As I predicted, this half was much better than the first one. Specifics are much more interesting to me than general approaches. My favorite chapters were Lawns, French Fries, and Wolves. And in general, I liked the history sections because they are the least known parts of these environmental problems. If people saw how superficial and culturally developed some of this stuff is they might stop seeing lawns and such as a necessity.
Actually, I’ve seen the spread of information being a big problem that occurs over and over again with these environmental problem. While, we may be vaguely aware of some of these things, people don’t always know ways to help or have the information re-enforced a lot. Since most issues need global education and people won’t be exposed to topic if they aren’t involved or interested already, it seems a very challenging task. Popular science books like Eating Animals are probably more widely read than a textbook like this, but even then books don’t help that much. The internet seem promising but there is so much information there and then American or English only information is also a problem. But I think that the internet has more capacity to help spread information if someone puts their mind to it. I think now more than ever people have the tools necessary to spread the information, but we don’t know how to do it effectively. Some people are trying though.
The educational tool I immediately thought of in the Wolf chapter is one of way we could spread information. It’s a video game that trended a few years ago called “Wolf Quest,” an educational game made for the Minnesota zoo to educate people on wolves. It’s really fun and does teach you things. I may have named all my wolves and pups after toothpaste brands and teeth, but that doesn’t mean I didn’t take it seriously. I still remember a lot. even though I was mostly about the glitchy bear and my idiot mate that wanted to drowned our pups.
So, as suggested, I decided to look into another item similar to the one in the book, so I looked up jeans. I figured there would be a lot of information and I was not disappointed. One report had the history:
Denim cloth itself has an unusual history. The name comes from serge de Nimes, or the serge of Nimes, France. Originally, it was strong material made from wool. By the 1700s, it was made from wool and cotton. . . it was used to make sails, but eventually, some innovative Genovese sailors thought it fit that such fine, strong material would make great pants, or “genes.” . . . Denim was treated with a blue dye obtained from the indigo plant. . . Blue jeans in the form we know them today didn’t come about until the middle of the nineteenth century. Levi Strauss, an enterprising immigrant . . .He first designed and marketed “Levi’s” in 1850, . . . .Original Levi’s did not contain rivets. A tailor by the name of Jacob Davis invented riveted pants at the request of a miner who complained that regular pants were not rugged enough to hold his mining tools. Davis subsequently granted Strauss the use of his rivet idea, which was patented on May 20, 1873. . . Zipper s replaced button flies in 1920 . . . and in 1937 the rivets on the back pockets were moved inside in response to complaints from school boards that the jeans students wore were damaging chairs and from cowboys that their jeans were damaging their saddle s. In the 1960s, they were removed entirely from the back pockets. Blue jeans started becoming popular among young people in the 1950s. . . In the United States, 200 million pairs of jeans were sold in 1967, 500 million in 1977, with a peak of 520 million in 1981.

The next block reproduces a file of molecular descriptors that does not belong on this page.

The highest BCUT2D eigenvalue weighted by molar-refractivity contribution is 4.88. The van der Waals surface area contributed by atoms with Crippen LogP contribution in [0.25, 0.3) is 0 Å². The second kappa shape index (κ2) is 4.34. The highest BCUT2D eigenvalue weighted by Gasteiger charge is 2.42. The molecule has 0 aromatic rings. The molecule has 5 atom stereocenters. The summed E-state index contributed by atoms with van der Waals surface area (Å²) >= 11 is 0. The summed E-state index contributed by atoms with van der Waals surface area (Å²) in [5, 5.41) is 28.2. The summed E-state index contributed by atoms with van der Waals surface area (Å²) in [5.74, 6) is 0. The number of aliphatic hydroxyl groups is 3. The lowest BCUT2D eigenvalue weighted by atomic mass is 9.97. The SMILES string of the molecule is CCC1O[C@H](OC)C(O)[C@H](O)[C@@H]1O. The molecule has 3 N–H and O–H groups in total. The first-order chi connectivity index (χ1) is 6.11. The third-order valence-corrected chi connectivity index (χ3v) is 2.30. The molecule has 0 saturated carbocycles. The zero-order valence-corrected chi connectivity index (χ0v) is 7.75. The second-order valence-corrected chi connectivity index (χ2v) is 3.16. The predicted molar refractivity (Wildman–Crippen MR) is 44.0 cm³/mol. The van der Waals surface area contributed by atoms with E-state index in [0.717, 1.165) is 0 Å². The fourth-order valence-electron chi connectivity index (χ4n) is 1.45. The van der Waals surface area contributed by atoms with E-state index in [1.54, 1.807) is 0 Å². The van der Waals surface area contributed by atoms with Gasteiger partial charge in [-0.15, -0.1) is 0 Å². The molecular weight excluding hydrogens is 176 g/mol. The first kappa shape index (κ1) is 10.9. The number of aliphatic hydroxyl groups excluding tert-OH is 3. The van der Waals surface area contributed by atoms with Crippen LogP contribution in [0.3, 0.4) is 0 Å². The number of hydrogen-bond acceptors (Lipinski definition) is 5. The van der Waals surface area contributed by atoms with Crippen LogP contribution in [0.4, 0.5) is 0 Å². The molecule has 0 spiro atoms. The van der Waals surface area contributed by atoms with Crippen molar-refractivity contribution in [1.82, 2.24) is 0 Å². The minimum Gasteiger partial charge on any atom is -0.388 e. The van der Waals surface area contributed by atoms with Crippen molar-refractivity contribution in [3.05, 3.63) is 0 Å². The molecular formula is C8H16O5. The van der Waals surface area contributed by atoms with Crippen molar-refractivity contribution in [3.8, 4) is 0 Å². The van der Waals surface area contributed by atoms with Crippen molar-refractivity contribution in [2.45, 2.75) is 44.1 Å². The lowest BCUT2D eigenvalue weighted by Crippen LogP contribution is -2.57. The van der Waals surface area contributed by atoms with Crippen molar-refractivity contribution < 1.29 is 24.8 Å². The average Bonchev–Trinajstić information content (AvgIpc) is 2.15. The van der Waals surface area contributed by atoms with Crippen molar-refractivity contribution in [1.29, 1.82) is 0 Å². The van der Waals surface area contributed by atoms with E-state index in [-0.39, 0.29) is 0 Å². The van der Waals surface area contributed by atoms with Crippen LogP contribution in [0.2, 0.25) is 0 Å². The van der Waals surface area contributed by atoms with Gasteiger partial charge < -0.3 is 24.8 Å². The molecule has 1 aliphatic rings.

And many other studies were easily found online about how to improve the impacts (which was mostly water wasted on washing) and surprising a lot were by Levi Strauss. And on their website you can look at their different jeans and it tell you exact numbers of water used, CO2 produced, sustainable fibers used, etc. I don’t know what powers their interest, but I can’t help thinking they thought green information would help with sales, and since most of the aid would have to do with reduced washing of the jeans, they wouldn’t have to spend anymore money. There is probably a lot of trading of resources that are economic and political that I don’t know about, and recycling jeans is apparently a thing. It is really interesting to think about items on a global environmental scale. Now I can see how much research is involved in their analysis, and I’ve just scratched the surface of jeans.